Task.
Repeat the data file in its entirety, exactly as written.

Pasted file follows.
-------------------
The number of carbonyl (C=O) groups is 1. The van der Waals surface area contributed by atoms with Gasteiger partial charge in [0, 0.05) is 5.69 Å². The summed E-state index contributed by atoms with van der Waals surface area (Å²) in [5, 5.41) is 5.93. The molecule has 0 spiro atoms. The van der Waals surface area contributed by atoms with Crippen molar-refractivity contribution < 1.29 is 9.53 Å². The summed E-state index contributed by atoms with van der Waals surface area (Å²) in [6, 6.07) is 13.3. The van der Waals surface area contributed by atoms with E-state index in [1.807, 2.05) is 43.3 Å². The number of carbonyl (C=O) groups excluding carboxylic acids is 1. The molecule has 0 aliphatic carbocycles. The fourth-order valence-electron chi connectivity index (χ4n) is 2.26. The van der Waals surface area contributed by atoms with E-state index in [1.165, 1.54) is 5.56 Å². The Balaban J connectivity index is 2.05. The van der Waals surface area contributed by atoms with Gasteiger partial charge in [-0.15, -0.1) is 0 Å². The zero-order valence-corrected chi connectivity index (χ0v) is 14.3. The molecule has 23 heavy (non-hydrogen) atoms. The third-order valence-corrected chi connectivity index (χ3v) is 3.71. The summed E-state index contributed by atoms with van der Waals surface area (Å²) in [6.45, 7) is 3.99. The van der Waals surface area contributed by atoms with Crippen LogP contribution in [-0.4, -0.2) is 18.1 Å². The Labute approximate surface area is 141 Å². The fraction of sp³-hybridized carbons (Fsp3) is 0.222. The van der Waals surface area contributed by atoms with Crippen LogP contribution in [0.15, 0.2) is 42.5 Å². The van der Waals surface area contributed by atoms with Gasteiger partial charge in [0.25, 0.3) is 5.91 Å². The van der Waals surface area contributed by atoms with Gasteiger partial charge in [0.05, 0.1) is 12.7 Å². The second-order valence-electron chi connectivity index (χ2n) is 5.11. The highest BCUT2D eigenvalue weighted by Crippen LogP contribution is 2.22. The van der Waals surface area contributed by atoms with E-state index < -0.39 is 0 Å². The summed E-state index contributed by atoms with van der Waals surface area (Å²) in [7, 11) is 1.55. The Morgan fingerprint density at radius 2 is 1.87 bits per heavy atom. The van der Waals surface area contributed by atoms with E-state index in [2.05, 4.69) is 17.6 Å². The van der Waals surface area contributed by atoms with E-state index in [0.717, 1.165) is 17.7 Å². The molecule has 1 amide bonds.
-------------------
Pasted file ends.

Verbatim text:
The number of carbonyl (C=O) groups is 1. The van der Waals surface area contributed by atoms with Gasteiger partial charge in [0, 0.05) is 5.69 Å². The summed E-state index contributed by atoms with van der Waals surface area (Å²) in [5, 5.41) is 5.93. The molecule has 0 spiro atoms. The van der Waals surface area contributed by atoms with Crippen molar-refractivity contribution < 1.29 is 9.53 Å². The summed E-state index contributed by atoms with van der Waals surface area (Å²) in [6, 6.07) is 13.3. The van der Waals surface area contributed by atoms with E-state index in [1.807, 2.05) is 43.3 Å². The number of carbonyl (C=O) groups excluding carboxylic acids is 1. The molecule has 0 aliphatic carbocycles. The fourth-order valence-electron chi connectivity index (χ4n) is 2.26. The van der Waals surface area contributed by atoms with E-state index in [1.165, 1.54) is 5.56 Å². The Balaban J connectivity index is 2.05. The van der Waals surface area contributed by atoms with Gasteiger partial charge in [-0.15, -0.1) is 0 Å². The zero-order valence-corrected chi connectivity index (χ0v) is 14.3. The molecule has 23 heavy (non-hydrogen) atoms. The third-order valence-corrected chi connectivity index (χ3v) is 3.71. The summed E-state index contributed by atoms with van der Waals surface area (Å²) in [6.45, 7) is 3.99. The van der Waals surface area contributed by atoms with Crippen LogP contribution in [-0.4, -0.2) is 18.1 Å². The Labute approximate surface area is 141 Å². The fraction of sp³-hybridized carbons (Fsp3) is 0.222. The van der Waals surface area contributed by atoms with Crippen LogP contribution in [0.15, 0.2) is 42.5 Å². The van der Waals surface area contributed by atoms with Gasteiger partial charge in [0.25, 0.3) is 5.91 Å². The van der Waals surface area contributed by atoms with Gasteiger partial charge in [0.05, 0.1) is 12.7 Å². The second-order valence-electron chi connectivity index (χ2n) is 5.11. The highest BCUT2D eigenvalue weighted by Crippen LogP contribution is 2.22. The van der Waals surface area contributed by atoms with E-state index < -0.39 is 0 Å². The summed E-state index contributed by atoms with van der Waals surface area (Å²) in [7, 11) is 1.55. The Morgan fingerprint density at radius 2 is 1.87 bits per heavy atom. The van der Waals surface area contributed by atoms with E-state index in [2.05, 4.69) is 17.6 Å². The van der Waals surface area contributed by atoms with E-state index in [0.717, 1.165) is 17.7 Å². The molecule has 1 amide bonds.